(292)

dΩCM . 2π

(293)

dσ 1 = |T |2 , dt 64πs|k1|2

(294)

= 2 |k1| |k′1| Now we can rewrite eq. (291) as

where |k1| is given as a function of s by eq. (262). We can now transform dσ/dt into dσ/dΩ in any frame we might like (such as the FT frame) by taking the differential of eq. (264) in that frame. In general, though, |k′1| depends on θ as well as s, so the result is more complicated than it is in eq. (292) for the CM frame. Returning to the general case of n′ outgoing particles, we can define a Lorentz invariant total cross section by integrating completely over all the

96

outgoing momenta, and dividing by an appropriate symmetry factor S. If there are n′i identical outgoing particles of type i, then Y

S=

n′i ! ,

(295)

i

and

Z

1 dσ , (296) S where dσ is given by eq. (282). We need the symmetry factor because merely integrating over all the outgoing momenta in dLIPSn′ treats the final state as being labeled by an ordered list of these momenta. But if some outgoing particles are identical, this is not correct; the momenta of the identical particles should be specified by an unordered list (because, for example, the state a†1 a†2 |0i is identical to the state a†2 a†1 |0i). The symmetry factor provides the appropriate correction. In the case of two outgoing particles, eq. (296) becomes σ=

σ=

1 S

Z

2π = S

dΩCM

Z

+1

−1

dσ dΩCM

d cos θ

dσ , dΩCM

(297) (298)

where S = 2 if the two outgoing particles are identical, and S = 1 if they are distinguishable. Equivalently, we can compute σ from eq. (294) via σ=

1 S

Z

tmax

tmin

dt

dσ , dt

(299)

where tmin and tmax are given by eq. (264) in the CM frame with cos θ = −1 and +1, respectively. To compute σ with eq. (298), we should first express t and u in terms of s and θ via eqs. (264) and (266), and then integrate over θ at fixed s. To compute σ with eq. (299), we should first express u in terms of s and t via eq. (266), and then integrate over t at fixed s. Let us see how all this works for the scattering amplitude of ϕ3 theory, eq. (267). In this case, all the masses are equal, and so, in the CM frame, √ E = 12 s for all four particles, and |k′1| = |k1| = 12 (s − 4m2 )1/2 . Then eq. (264) becomes (300) t = − 12 (s − 4m2 )(1 − cos θ) . 97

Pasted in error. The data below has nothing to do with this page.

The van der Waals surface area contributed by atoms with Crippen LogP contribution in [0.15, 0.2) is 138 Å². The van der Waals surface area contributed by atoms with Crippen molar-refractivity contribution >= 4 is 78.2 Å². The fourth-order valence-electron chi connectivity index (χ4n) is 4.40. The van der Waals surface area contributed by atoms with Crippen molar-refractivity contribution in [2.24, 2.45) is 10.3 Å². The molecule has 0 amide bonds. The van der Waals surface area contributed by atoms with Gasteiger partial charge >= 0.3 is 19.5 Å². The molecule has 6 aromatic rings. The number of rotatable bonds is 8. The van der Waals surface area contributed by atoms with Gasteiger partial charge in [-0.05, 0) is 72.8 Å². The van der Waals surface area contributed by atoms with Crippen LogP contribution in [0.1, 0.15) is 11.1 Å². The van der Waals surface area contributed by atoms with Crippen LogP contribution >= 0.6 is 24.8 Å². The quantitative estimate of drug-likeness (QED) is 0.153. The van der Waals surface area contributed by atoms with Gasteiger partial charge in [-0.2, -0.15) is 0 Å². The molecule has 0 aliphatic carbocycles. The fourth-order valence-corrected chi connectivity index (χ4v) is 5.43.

From eq. (266), we also have u = − 21 (s − 4m2 )(1 + cos θ) .

(301)

Thus |T |2 is quite a complicated function of s and θ. In the nonrelativistic limit, |k1| ≪ m or equivalently s − 4m2 ≪ m2 , we have "

8 5g 2 1− T = 2 3m 15

s − 4m2 m2

!

27 5 1+ + cos2 θ 18 25

s − 4m2 m2

!

2

+ ...

+ O(g 4) .

#

(302)

Thus the differential cross section is nearly isotropic. In the extreme relativistic limit, |k1| ≫ m or equivalently s ≫ m2 , we have "

!

g2 (3 + cos2 θ)2 m2 2 + ... 3 + cos θ − − 16 T = s s sin2 θ sin2 θ

#

+ O(g 4) .

(303)

Now the differential cross section is sharply peaked in the forward (θ = 0) and backward (θ = π) directions. We can compute the total cross section σ from eq. (299). We have in this case tmin = −(s − 4m2 ) and tmax = 0. Since the two outgoing particles are identical, the symmetry factor is S = 2. Then setting u = 4m2 − s − t, and performing the integral in eq. (299) over t at fixed s, we get "

2 s − 4m2 2 g4 + − σ= 2 2 2 2 32πs(s − 4m ) m (s − m ) s − 3m2 !# s − 3m2 4m2 ln + O(g 6) . + (s − m2 )(s − 2m2 ) m2

(304)

In the nonrelativistic limit, this becomes "

79 25g 4 1− σ= 6 1152πm 60

s − 4m2 m2

!

#

+ . . . + O(g 6) .

(305)

#

(306)

In the extreme relativistic limit, we get "

g4 7 m2 σ= 1 + + . . . + O(g 6) . 16πm2 s2 2 s 98

These results illustrate how even a very simple quantum field theory can yield specific predictions for cross sections that could be tested experimentally. Let us now turn to the other basic problem mentioned at the beginning of this section: the case of a single incoming particle that decays to n′ other particles. We have an immediate conceptual problem. According to our development of the LSZ formula in section 5, each incoming and outgoing particle should correspond to a single-particle state that is an exact eigenstate of the exact hamiltonian. This is clearly not the case for a particle that can decay. Referring to fig. (1), the hyperbola of such a particle must lie above the continuum threshold. Strictly speaking, then, the LSZ formula is not applicable. A proper understanding of this issue requires a study of loop corrections that we will undertake in section 24. For now, we will simply assume that the LSZ formula continues to hold for a single incoming particle. Then we can retrace the steps from eq. (271) to eq. (280); the only change is that the norm of the initial state is now hi|ii = 2E1 V

(307)

instead of eq. (276). Identifying the differential decay rate dΓ with P˙ then gives 1 |T |2 dLIPSn′ (k1 ) , (308) dΓ = 2E1 where now s = −k12 = m21 . In the CM frame (which is now the rest frame of the initial particle), we have E1 = m1 ; in other frames, the relative factor of E1 /m1 in dΓ accounts for relativistic time dilation of the decay rate. We can also define a total decay rate by integrating over all the outgoing momenta, and dividing by the symmetry factor of eq. (295): 1 Γ= S

Z

dΓ .

Problems 99

(309)

11.1a) Consider a theory of a two real scalar fields A and B with an interaction L1 = gAB 2 . Assuming that mA > 2mB , compute the total decay rate of the A particle at tree level. b) Consider a theory of a real scalar field ϕ and a complex scalar field χ with L1 = gϕχ† χ. Assuming that mϕ > 2mχ , compute the total decay rate of the ϕ particle at tree level. 11.2) Consider Compton scattering, in which a massless photon is scattered by an electron, initially at rest. In problem ??, we will compute |T |2 for this process (summed over the possible spin states of the scattered photon and electron, and averaged over the possible spin states of the initial photon and electron), with the result |T |2 = f (s, t) .